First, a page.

Rhys visited Marcos Well in the village of Llanblethion near Cowbridge in 1893 and wrote:

‘Marcos Well had its deposits of pins for wishing purposes, and offerings in the form of old rags were fastened to the trees in the close vicinity.’

The waters of Ffynnon Well were also medicinal and especially for eye and ear infections. An old rhyme runs:

‘For the itch, the stich, rheumatic and the gout.
If the devil is in you then this well will take it out.’

People also believed that the waters would promote the growth of hair.

The last recorded evidence for the use of rag well also comes from Glamorgan. It was visited by Mrs Aileen Fox, wife of the pioneer archaeologist Sir Cyril Fox. In 1935 she wrote:

‘A small spring rising from the woods on the south side of Cwm Y Breach, S.E. of Llancarfan village, is marked by the O.S. as Ff-y-Flameiddan – the inflammation spring…..When visiting the large contour hill for Castle ditches, on the opposite bank of the Cwm, it was pointed out to me as place of local interest by a local farmer, Mr Williams of Ford Farm. His wife had been cured of erysipelas by its water. The spring, known locally as Breach Well, rises about 30ft above the level of the small tributary of the river Thaw, which runs down Cwm-y-Breach. (The underlying soil is lower lias). During the dry summers of 1933-35 it was unaffected by the drought. When I visited the well in August 1935, three old rag-pieces of dish cloth and calico and a piece of brown wool were tied to the overhanging branches, by the source. The treatment as described by Mrs Williams consisted in using the water for drinking to the exclusion of all other fluids, in applying the affected part and in tying a rag preferably from the under clothing by the well. Erysipelas, I was told, was not uncommon in the parish. The well was resorted to especially when medical treatment failed. The rags at the well, however, were becoming less numerous.’

Lady Fox later had the water analysed. It was found to be normal for the type of has substrata that occurs in the district.

Penlan Well near Cardiff was also used for wishing purposes and beside this well, rags, crutches and sticks were left as votive offerings.

One of the strangest stories regarding Glamorgan wells is that of the Shee Well near Bridgend. Here’s the yarn as collected by Marie Trevelian around 1840:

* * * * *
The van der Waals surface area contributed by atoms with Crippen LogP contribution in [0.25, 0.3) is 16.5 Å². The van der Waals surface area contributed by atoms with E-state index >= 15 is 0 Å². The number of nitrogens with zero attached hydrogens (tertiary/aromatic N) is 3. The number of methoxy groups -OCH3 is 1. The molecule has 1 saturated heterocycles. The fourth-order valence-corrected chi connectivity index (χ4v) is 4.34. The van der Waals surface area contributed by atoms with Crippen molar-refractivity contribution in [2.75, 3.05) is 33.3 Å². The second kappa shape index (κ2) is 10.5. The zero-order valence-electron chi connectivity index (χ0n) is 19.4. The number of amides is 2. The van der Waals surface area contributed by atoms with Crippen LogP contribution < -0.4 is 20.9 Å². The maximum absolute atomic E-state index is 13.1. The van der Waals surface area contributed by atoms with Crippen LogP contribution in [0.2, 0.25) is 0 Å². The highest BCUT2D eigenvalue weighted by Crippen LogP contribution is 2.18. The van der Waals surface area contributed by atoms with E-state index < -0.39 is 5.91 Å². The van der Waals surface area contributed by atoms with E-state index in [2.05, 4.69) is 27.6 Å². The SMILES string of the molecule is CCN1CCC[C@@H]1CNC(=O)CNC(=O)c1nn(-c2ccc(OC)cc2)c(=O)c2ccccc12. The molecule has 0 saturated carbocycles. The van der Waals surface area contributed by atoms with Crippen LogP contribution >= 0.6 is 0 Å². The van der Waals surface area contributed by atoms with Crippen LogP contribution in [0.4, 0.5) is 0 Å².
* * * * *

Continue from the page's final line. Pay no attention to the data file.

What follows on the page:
‘An old woman living in the hamlet of Ogmore remembered a curious story which was told to the children in the early part of the nineteenth century. Three springs not far from Ogmore mills on the Ewenny River were regarded as mysterious. These springs joined up at a point known as Shee Well. The people believed that girls carried off by the water ogres were kept imprisoned at the source of the springs. Some of these maidens never escaped, but one returned, but was ever after dumb, so that she could not describe what happened during her absence.

The Shee Well once ran away. Wild men once lived near the well. They neglected the land, instead preferring to live by robbery and murder. So, often the rivers were tainted by human blood. Because of this the Shee Well receded into the hills. The low cavern of the well became quite dry. The robbers heard the moanings and groaning of the well and said, ‘What matter is it ? The ogre of the Shee Well cannot deprive us of the fish in the stream.’ But when they looked to see where the stream flowed to meet the river, nothing was found but snakes and toads!

When they then went to the Ewenny River, they found that the ogre of the Shee Well had charmed away all the fish. Then the robbers were penitent and went humbly to the well and begged the ogre to let the waters return. The ogre agreed, provided the men promised to till the lands, cultivate the fields, and mow the meadows. Then, the robbers made the cavern and basin of the well sweet and clean, and planted trees around. The people danced and rejoiced at the return of the Shee Well, and it is said that old men and women grew young again for joy.’

Text & Illustration © Dewi Bowen (1988)

Designed & Maintained by Richard L. Pederick (© 1999) | Created 12/02/01